None of this negates the economic problems Taiwan actually faces. Income inequality is a serious issue, especially for labor-intensive industries and a younger generation that has a hard time finding good jobs or affording apartments. And declining industries won’t benefit from the semiconductor boom (which extends well beyond TSMC). Yet still, investors seem to be more worried about Chinese investments; stocks listed on China’s exchanges have fallen for six weeks, with the news from the Taiwan Strait further fueling worries about the country’s economic prospects.
While shares in Taipei took a small hit after the Pelosi visit, the mood was much less dire than during the last confrontation with China in 1995-96, when China for the first time fired missiles into waters near Taiwan and the market fell some 20 percent.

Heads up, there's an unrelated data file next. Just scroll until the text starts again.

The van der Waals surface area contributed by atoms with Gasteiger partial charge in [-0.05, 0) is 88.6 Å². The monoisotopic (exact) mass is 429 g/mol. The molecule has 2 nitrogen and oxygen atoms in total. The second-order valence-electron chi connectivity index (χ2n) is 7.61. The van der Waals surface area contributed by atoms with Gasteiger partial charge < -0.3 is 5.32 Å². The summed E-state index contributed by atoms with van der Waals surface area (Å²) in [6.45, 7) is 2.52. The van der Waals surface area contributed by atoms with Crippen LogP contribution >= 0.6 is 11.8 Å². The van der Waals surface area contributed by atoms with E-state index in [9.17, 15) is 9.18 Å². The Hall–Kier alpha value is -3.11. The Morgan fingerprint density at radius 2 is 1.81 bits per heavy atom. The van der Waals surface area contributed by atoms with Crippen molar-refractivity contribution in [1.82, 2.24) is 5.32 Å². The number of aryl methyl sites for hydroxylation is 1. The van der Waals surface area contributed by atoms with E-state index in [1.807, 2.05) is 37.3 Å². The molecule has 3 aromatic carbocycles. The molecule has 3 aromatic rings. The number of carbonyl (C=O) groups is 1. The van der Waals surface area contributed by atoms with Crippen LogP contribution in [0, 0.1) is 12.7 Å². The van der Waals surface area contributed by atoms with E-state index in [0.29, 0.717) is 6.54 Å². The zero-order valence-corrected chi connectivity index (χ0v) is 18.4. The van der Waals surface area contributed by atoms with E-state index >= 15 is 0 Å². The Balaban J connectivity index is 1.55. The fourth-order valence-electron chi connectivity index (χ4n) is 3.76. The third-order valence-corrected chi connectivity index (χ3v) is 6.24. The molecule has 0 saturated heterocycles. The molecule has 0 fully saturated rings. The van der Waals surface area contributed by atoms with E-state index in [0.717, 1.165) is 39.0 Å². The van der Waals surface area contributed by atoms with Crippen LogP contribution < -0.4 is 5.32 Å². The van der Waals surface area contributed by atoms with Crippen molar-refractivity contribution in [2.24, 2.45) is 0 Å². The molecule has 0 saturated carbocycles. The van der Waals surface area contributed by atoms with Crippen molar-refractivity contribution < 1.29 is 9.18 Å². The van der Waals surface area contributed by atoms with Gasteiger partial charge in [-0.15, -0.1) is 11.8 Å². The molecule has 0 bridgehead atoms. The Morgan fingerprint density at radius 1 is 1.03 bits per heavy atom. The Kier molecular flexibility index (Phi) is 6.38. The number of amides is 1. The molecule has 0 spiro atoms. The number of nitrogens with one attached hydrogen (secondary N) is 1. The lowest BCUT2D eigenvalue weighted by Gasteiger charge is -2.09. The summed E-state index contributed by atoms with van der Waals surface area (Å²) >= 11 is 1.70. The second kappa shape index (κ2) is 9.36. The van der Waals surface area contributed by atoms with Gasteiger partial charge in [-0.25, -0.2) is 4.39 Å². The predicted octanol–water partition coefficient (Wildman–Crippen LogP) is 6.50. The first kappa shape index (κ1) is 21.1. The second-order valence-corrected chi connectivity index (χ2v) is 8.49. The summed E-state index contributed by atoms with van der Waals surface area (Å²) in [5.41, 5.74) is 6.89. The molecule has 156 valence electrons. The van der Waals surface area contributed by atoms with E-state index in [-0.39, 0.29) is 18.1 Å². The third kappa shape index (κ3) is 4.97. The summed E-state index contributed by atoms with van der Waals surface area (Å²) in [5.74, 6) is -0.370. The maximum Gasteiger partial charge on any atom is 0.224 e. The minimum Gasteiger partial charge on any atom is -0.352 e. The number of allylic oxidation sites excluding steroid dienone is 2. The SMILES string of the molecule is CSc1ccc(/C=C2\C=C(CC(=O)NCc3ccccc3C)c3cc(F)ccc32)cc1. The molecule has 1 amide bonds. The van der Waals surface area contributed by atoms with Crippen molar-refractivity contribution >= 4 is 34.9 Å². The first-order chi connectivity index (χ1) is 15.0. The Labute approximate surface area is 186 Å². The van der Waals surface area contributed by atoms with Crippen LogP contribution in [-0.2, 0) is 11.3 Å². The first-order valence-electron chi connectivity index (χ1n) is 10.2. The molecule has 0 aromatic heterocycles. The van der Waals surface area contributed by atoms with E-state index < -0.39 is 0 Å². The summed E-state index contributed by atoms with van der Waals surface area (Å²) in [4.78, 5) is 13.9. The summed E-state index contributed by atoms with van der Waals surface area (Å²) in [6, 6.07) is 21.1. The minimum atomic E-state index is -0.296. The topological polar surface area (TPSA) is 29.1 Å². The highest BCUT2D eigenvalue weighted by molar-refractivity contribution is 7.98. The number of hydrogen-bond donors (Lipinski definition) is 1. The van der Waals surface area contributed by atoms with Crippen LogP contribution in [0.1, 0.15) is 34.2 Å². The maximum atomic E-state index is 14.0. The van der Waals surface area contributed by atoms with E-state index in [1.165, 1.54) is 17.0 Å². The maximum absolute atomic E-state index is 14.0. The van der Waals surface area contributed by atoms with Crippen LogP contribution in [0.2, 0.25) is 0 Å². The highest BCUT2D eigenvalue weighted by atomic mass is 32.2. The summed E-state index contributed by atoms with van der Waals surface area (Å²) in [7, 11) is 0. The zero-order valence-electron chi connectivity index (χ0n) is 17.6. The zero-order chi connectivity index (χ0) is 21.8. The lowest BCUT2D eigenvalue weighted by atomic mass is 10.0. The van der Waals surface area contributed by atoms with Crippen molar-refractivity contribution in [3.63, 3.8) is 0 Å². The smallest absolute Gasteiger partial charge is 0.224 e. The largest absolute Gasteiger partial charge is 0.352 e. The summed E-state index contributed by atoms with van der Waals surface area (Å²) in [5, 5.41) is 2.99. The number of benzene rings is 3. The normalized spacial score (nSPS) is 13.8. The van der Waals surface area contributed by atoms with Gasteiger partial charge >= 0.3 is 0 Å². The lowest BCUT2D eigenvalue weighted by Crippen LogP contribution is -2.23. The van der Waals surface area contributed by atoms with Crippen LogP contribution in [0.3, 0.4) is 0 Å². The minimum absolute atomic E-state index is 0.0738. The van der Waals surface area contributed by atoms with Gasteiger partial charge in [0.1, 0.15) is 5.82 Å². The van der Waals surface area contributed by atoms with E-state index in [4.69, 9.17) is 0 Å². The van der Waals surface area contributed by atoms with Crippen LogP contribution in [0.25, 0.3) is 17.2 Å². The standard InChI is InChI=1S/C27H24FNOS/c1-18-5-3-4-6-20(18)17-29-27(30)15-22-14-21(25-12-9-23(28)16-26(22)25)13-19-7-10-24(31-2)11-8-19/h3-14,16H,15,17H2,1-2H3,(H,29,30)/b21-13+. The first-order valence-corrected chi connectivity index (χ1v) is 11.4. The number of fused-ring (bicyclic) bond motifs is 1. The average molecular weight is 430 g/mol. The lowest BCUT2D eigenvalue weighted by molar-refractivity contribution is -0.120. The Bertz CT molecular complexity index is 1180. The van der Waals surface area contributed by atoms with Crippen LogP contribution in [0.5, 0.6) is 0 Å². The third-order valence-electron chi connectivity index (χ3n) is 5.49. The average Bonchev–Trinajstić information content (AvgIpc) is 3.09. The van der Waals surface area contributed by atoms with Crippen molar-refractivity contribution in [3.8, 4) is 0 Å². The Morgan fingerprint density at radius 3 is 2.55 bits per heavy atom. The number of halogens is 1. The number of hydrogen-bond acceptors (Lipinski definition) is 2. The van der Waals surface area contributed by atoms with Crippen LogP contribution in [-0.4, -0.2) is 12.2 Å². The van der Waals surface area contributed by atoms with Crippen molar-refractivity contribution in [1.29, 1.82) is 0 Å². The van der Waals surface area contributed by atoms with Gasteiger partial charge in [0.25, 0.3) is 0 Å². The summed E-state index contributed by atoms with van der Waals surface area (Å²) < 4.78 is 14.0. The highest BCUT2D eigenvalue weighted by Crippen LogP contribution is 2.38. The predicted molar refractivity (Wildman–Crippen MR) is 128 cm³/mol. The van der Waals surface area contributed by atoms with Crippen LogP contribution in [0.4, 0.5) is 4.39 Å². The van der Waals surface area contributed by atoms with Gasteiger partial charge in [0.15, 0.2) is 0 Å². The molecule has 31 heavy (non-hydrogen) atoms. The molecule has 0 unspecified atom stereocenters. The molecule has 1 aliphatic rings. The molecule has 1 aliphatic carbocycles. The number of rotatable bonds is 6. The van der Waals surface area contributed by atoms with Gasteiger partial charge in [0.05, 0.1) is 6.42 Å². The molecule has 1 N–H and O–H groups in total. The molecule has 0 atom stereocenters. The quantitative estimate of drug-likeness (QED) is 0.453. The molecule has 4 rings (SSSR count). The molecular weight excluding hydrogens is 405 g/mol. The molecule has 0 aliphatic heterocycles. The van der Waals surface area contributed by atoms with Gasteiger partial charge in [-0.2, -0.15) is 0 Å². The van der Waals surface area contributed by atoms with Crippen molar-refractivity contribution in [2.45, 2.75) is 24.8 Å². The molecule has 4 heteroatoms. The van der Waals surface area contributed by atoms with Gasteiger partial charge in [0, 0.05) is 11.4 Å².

What does all this tell us? In short, Taiwan has come to regard Beijing’s threats and military exercises as business as usual—especially when it comes to trading with a bully.
Jeremy Mark is a senior fellow with the Atlantic Council’s Geoeconomics Center. He previously worked for the International Monetary Fund and the Asian Wall Street Journal. Follow him on Twitter: @JedMark888.
Fri, Aug 5, 2022
Japan may not militarize soon, but Abe’s dream lives on
New Atlanticist By Naoko Aoki
Despite only small changes so far, it's clear that Shinzo Abe’s legacy will continue guiding Japanese defense policy.
Wed, Aug 3, 2022
How the US can curb the North Korean nuclear threat
New Atlanticist By Todd Rosenblum
The Biden administration must make the right strategic investments now to stay ahead of the North Korean missile threat.
Wed, Aug 3, 2022
The coming aftershocks from Pelosi’s Taiwan trip
Fast Thinking By
With Pelosi now wheels-up from Taipei, what’s coming next in the US-China showdown? And how will the trip shake up life in Taiwan?